Take Very Good
Care of YourselvesDeuteronomy 4:15



This year the first holiday portion of Passover will begin on Friday night the 30th of March--check your local calendars for holiday times in your area


Passover can be overwhelming whether at home or away from home---there are nutritional advantages and disadvantages to being at home and or to being in a hotel. Wherever you are, you can make the correct choices that make your

Passover a nutritional success or disaster!


When away from home—all you have to do is mostly control yourself while you’re being served---see our section on eyeballing for portion size to help you get by. If something is really tempting—have a taste and then forget about it—take advantage of the free time and walk and enjoy!


Whether staying at home, entertaining or preparing food to take along as a guest, healthy menu planning for Pesach (Passover) can sometimes seem as challenging as crossing the Red Sea! However, equipped with leading-edge nutritional information, basic skills and a cache of Pesach (Passover) recipes from our EnLITEned Kosher Cooking, this year we can really sail through.


We at JDA are grateful for having been afforded the privilege of catering to the specific needs of the Jewish population world wide for more than two decades-- since 1985- We are a nation of highly traditional eaters. Every single celebration and landmark life cycle event, whether personal of historical, is established with festive meals.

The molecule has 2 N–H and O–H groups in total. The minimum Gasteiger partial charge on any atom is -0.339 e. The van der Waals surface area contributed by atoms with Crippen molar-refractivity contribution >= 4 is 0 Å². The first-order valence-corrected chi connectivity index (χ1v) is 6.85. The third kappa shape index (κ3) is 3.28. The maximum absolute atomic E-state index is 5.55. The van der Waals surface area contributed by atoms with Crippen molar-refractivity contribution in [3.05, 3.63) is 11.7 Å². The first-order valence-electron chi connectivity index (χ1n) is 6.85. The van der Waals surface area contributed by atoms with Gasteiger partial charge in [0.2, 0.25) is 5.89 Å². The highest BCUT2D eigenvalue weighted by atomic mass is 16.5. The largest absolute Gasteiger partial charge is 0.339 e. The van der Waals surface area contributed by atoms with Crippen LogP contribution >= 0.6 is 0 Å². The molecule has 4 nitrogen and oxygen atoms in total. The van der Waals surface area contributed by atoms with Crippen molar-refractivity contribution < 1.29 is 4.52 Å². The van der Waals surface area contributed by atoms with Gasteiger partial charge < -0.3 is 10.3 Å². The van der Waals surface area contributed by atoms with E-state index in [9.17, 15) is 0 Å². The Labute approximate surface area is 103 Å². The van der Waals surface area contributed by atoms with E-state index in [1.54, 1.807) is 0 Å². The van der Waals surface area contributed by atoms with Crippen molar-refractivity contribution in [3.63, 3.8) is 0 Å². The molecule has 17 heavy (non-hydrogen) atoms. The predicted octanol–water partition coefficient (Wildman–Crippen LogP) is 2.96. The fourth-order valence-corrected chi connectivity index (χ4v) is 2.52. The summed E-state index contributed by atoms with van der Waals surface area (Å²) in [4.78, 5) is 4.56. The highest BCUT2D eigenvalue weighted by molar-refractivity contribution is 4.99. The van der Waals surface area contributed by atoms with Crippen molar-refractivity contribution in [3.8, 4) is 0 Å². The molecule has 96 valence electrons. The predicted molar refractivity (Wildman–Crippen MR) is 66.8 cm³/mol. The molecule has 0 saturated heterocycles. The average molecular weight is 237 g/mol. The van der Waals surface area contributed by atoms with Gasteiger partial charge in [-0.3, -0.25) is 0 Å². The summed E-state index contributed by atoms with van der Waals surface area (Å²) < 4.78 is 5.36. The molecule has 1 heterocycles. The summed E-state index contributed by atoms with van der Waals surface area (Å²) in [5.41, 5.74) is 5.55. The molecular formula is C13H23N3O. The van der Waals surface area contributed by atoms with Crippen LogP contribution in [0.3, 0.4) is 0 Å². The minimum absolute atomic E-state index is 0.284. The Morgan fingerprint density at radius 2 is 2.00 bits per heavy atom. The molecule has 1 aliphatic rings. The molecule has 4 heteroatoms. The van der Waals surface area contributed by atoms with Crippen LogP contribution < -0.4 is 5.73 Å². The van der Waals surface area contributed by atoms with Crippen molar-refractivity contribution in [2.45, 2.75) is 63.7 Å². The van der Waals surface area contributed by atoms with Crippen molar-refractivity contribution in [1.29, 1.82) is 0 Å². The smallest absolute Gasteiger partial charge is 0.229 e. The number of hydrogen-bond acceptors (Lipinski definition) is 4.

“Our eating requirements are intimately bound up with our religion, culture, and ethnic identity. A Jewish person with diabetes needs to learn how to navigate their way through all these eating opportunities, and stay in control of their blood sugar levels.

Go and try to explain to a doctor why you absolutely have to have 4 cups of wine at one meal and a given amount of matzo. I do not know if anybody knew the carbohydrate content of matzo balls until we came along!


“Growing up in a wonderful warm Chassidic home of classic Jewish food, I was determined to learn how to create healthy gourmet food for the traditional Jewish lifestyle- cuisine for all occasions and Pesach (Passover) is no exception.


We are living in a time when, according to alarming new findings from the National Institute of Health, as many as a third of American adults with type 2 diabetes do not even know that they have the disease. There is increasing evidence that ethnic groups are at even higher risk than the general population.


With the re-construction of the food pyramid guidelines, and the information available about the glycemic index, we are now in a much better position to upgrade our daily diets.


So how do we put this information to work for us on Pesach (Passover)?

The Following are Nechama’s Tips for an EnLITEned Healthy Pesach (Passover):




How do we eat erev (day of) Pesach (Passover)? I consider this one of the most challenging days of the year. My advice is to start the day early (before the time when we are no longer allowed to eat chametz (unleavened food not allowed on Passover)) with a good high fiber/complex carbohydrate like oat/wheat bran—psychologically it is important to eat something chametz and it will help you get through the rest of the day.